Key facts about the Forth Bridge

Forth Bridge vital statistics

  • The Forth Bridge is owned and operated by Network Rail and is a key part of the Scottish rail network
  • It was one of the first cantilever bridges in Britain, and Britain’s first all-steel bridge
  • Category A listed Victorian engineering icon
  • In operation since opening in 1890
  • Original designers – Sir John Fowler and Sir Benjamin Baker
  • Original contractor – Tancred, Arrol & Co
  • It’s a 53,000 tonne bridge
  • The two main spans of 521m were for 28 years the longest and second longest bridge spans in the world
  • It stretches to 110 metres above high water at the top of each cantilever, and is 2.5km in length
  • It sees 200 train movements daily

Restoration vital statistics

  • A major restoration began in 2002 and lasted 10 years, with investment of £130 million
  • 4,000 tonnes of scaffolding were used
  • A total 4.5 million working hours were spent on the restoration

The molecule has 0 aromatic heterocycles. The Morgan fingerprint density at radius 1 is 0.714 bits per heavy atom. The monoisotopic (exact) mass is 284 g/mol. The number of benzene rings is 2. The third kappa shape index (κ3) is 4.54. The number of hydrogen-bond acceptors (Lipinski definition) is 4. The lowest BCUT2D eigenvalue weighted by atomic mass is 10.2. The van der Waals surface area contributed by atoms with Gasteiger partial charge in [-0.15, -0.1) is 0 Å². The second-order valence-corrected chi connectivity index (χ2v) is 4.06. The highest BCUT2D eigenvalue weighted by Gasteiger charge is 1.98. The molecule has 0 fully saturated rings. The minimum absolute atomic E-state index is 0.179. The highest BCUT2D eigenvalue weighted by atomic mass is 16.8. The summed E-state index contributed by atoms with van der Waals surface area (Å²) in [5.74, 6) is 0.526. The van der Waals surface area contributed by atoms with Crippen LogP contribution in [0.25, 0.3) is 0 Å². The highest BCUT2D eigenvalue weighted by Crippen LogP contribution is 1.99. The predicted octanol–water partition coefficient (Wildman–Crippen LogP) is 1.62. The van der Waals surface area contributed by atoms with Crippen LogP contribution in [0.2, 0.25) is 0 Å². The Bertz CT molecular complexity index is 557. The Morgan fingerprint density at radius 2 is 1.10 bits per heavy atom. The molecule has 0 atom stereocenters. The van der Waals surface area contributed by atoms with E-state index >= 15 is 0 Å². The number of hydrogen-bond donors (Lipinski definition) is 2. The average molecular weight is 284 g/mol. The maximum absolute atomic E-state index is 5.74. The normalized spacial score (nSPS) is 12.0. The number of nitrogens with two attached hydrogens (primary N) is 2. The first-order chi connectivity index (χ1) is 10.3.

• 1,550 people were employed since 2002
  • At its peak up to 400 tradesmen were employed
  • 240,000 litres of paint were used in the first ever complete repainting of the bridge
  • The steelwork was recoated with a high-tech three-coat system
  • The three-part coating system originated from the North Sea oil industry where it has been used to protect offshore structures in severe marine environments
  • The topcoat will last for at least 20 years and was mixed to ‘Forth Bridge Red’ to match the original red oxide colour used in 1890
  • Forth Bridge Red Paint – it would cost you £6 per m2 to apply the paint to a wall in your home but putting it on the bridge, due to the difficulties of access, costs around £370 per m2